February’s Object of the Month is a dinosaur footprint. It was chosen as Object of the Month by Sarah Kenyon, Natural Sciences Officer.
The footprint was made by a young Iguanodon dinosaur 145 to 100 million years ago during the early Cretaceous period. This cast of the footprint was fossilised in chalky limestone rock. You are looking at the underside of the three-toed footprint. It was bought at a quarry near Swanage in Dorset during the twentieth century.
Footprints can provide information about the type of dinosaur and the size, weight and speed of these extinct animals. This one was identified by a geologist as the footprint of a young Iguanodon. It was preserved when the imprint left by the foot of the Iguanodon was quickly filled with lime rich mud from a lake or stream. The limy mud eventually turned to limestone rock and formed a cast of the footprint on the underside of the layer of rock.
Iguanodon was one of the most successful and widespread dinosaurs. Fossils have been found in Britain, Germany, Spain, Belgium and the United States of America. The name Iguanodon means ‘iguana tooth’. It is pronounced “ig-WHA-noh-don”. Boulenger and van Beneden named the dinosaur in 1881. An adult Iguanodon was up to ten metres long and weighed almost five tons. It is now thought that Iguanodon could walk on all fours or on two legs. The dinosaur had three toes, five fingers and large thumb spikes, which may have been used to defend against predators. It had a horny beak and the teeth were chewing teeth so it ate plants.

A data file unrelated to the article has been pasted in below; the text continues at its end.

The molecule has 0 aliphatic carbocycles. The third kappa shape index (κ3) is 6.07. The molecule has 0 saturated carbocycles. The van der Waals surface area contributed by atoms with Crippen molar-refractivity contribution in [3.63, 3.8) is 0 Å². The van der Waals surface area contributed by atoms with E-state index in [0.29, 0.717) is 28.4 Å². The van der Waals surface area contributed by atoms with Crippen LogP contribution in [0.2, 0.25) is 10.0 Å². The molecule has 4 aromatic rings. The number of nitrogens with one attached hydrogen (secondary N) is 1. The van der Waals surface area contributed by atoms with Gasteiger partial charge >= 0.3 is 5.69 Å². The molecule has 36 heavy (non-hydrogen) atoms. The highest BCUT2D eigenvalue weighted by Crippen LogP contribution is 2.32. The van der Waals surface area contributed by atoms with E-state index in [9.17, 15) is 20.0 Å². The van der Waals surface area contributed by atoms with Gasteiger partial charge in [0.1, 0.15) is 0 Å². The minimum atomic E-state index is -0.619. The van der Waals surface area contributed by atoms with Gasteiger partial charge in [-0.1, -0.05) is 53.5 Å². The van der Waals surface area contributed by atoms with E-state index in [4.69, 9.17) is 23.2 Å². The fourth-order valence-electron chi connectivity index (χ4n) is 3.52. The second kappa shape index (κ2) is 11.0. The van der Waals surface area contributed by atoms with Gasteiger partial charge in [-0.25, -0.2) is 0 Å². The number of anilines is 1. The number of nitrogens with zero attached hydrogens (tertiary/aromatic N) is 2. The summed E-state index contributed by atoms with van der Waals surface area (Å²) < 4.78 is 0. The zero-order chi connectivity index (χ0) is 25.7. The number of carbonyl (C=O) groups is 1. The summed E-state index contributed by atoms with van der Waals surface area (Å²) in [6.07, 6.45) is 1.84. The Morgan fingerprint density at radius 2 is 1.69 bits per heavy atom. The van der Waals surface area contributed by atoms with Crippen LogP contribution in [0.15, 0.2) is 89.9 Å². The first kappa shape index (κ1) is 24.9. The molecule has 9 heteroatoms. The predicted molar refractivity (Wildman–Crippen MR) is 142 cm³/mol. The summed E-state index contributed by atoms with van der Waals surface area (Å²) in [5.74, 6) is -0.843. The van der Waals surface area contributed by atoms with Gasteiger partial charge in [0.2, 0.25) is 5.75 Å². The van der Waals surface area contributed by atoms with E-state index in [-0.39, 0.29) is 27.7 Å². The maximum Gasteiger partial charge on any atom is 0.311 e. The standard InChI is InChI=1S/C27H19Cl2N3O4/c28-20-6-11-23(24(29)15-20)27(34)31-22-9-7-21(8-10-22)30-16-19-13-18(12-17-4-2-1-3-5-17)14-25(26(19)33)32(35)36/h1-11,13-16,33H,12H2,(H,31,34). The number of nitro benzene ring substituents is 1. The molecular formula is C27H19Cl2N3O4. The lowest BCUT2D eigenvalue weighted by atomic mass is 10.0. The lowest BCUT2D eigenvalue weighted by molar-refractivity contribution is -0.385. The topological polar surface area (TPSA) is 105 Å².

Museum Dinosaur Fossils
Saffron Walden Museum has only five dinosaur specimens in the geology collection. They are this fossilised dinosaur footprint; a cast of a flying reptile fossil, a Pterosaur from Solnhofen in Germany; and three replicas in a school loan box. The replicas are of a tooth from a plant-eating dinosaur, the tooth of a meat-eating dinosaur and the footprint of a small carnivorous Theropod dinosaur which walked on two legs.
The dinosaur footprint is on display in the museum until 28 February 2017 where you can discover more about fossilisation.